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Friction and Security at the Khmer Rouge Tribunal
Abstract

Abstract:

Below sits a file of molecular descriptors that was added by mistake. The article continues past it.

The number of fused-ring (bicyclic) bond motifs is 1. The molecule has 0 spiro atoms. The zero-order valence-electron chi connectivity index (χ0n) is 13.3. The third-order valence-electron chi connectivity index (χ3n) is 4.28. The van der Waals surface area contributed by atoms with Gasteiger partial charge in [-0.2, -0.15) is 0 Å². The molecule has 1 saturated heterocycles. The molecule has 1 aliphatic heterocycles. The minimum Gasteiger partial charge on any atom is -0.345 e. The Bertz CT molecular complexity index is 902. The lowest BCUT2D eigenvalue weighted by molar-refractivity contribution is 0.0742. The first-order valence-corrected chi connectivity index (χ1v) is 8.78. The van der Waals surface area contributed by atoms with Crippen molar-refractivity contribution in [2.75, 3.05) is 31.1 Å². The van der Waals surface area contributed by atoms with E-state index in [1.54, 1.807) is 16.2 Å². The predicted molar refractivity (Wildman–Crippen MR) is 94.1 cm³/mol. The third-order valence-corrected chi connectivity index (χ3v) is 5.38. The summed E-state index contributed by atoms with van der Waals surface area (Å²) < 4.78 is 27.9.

A hybrid judicial tribunal was inaugurated in Phnom Penh in 2006 to try those most responsible for the mass crimes perpetrated during the period of Khmer Rouge rule in Cambodia, 1975–79. Since the inception of the tribunal, there has been regular friction between the international and national sides, some of which has led to considerable animosity. In 2012 the international Co-investigating Judge resigned after only a few months in office, claiming that he had found himself in a hostile environment and had been unable to carry out his duties. Impasses of this kind arise in the specific social context in which security has come to be configured and managed in Cambodia, in part with the complicity of foreign powers. Greater appreciation of the historical background and social context that frame the lives of court staff would enable us to have more realistic expectations of future hybrid tribunals.



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